A former partner at Fox Rothschild LLP was recently found guilty by a Pennsylvania federal jury for trading ahead of an insurance industry merger that the firm helped handle.
Evidence that Herbert Sudfeld violated internal policies by buying and selling stock of a publicly held client by walking in on a conversation about his firm's work on an imminent $760 million merger between Harleysville Group Inc. and Nationwide Mutual Insurance Co., along with testimony from Fox Rothschild attorneys and its managing partner, likely helped sway jurors.
Michael Dicke, co-chair of Fenwick’s securities enforcement group, offered his perspective to Law360 about the case. Prior to joining Fenwick, Dicke served as the Associate Regional Director for Enforcement in the SEC’s San Francisco regional office.
Dicke mentioned that establishing a violation of internal policy is one of the first steps the government will take when pursuing an insider trading case. Dicke told Law360, "You figure out if they broke any of those internal rules. While we know as lawyers that's not the same thing as breaking the law, that's always something we knew we could hammer and use as a very effective piece of evidence to show wrongdoing."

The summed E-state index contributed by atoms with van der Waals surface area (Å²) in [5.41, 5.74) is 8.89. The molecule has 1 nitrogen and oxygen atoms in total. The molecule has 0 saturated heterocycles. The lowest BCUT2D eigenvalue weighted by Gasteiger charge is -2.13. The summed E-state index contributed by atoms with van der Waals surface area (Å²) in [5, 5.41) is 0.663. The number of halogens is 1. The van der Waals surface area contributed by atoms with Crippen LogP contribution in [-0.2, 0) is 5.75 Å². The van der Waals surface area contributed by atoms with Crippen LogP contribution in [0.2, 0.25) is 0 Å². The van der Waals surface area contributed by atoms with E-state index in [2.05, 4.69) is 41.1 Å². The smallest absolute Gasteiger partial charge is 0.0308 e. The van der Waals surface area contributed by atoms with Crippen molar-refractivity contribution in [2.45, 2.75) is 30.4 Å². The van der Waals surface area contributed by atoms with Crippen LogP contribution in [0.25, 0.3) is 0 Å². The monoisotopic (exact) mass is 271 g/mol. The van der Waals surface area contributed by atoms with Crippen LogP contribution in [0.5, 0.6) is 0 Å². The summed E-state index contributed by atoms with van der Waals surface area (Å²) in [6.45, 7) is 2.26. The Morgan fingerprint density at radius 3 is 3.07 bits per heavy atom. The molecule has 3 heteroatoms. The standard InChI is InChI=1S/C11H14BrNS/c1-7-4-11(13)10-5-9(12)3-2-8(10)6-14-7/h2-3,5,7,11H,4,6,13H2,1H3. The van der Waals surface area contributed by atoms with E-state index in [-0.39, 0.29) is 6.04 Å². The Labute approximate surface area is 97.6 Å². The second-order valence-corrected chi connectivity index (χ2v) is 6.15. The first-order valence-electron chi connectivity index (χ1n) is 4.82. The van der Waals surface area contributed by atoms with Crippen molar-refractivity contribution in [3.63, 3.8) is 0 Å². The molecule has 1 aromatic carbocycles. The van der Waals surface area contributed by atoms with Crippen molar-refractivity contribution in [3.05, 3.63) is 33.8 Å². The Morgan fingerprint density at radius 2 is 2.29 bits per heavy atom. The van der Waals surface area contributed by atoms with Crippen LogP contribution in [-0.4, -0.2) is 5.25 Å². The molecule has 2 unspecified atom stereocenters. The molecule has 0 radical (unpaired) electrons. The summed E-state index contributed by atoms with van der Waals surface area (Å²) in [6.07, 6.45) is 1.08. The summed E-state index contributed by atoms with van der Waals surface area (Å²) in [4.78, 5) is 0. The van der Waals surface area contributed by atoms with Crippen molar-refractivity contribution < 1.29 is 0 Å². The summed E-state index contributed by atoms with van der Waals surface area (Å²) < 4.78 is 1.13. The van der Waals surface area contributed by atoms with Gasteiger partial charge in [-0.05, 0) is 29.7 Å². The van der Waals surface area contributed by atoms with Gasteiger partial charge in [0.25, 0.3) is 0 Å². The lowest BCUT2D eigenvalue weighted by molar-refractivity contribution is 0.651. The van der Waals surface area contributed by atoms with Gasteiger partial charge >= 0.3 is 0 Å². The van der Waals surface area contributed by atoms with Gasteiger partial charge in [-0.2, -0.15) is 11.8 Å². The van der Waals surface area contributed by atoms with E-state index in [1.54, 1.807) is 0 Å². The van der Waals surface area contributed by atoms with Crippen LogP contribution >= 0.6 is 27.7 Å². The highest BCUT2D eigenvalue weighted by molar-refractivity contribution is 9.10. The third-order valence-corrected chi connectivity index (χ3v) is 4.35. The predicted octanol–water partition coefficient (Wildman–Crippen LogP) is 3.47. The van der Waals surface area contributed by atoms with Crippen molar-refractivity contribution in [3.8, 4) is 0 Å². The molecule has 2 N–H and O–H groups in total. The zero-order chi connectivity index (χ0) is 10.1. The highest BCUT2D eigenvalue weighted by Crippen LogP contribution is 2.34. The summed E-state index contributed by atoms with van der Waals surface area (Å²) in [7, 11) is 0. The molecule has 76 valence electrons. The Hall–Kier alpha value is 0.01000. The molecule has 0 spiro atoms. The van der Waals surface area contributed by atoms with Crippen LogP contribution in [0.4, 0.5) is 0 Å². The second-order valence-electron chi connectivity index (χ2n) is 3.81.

Dicke also talked to Law360 about the possibility that jurors could conflate internal policy breaches and criminal activity. He mentioned that jury instruction to some extent negated the risk of conflating policy breaches with criminal activity, but that instructions were often dense and there was no guarantee that it would be completely absorbed by jurors.
“There is absolutely that risk, but it is mitigated somewhat of course by the jury instructions and the role of the judge,” said Dicke.
The full article is available through the Law360 website.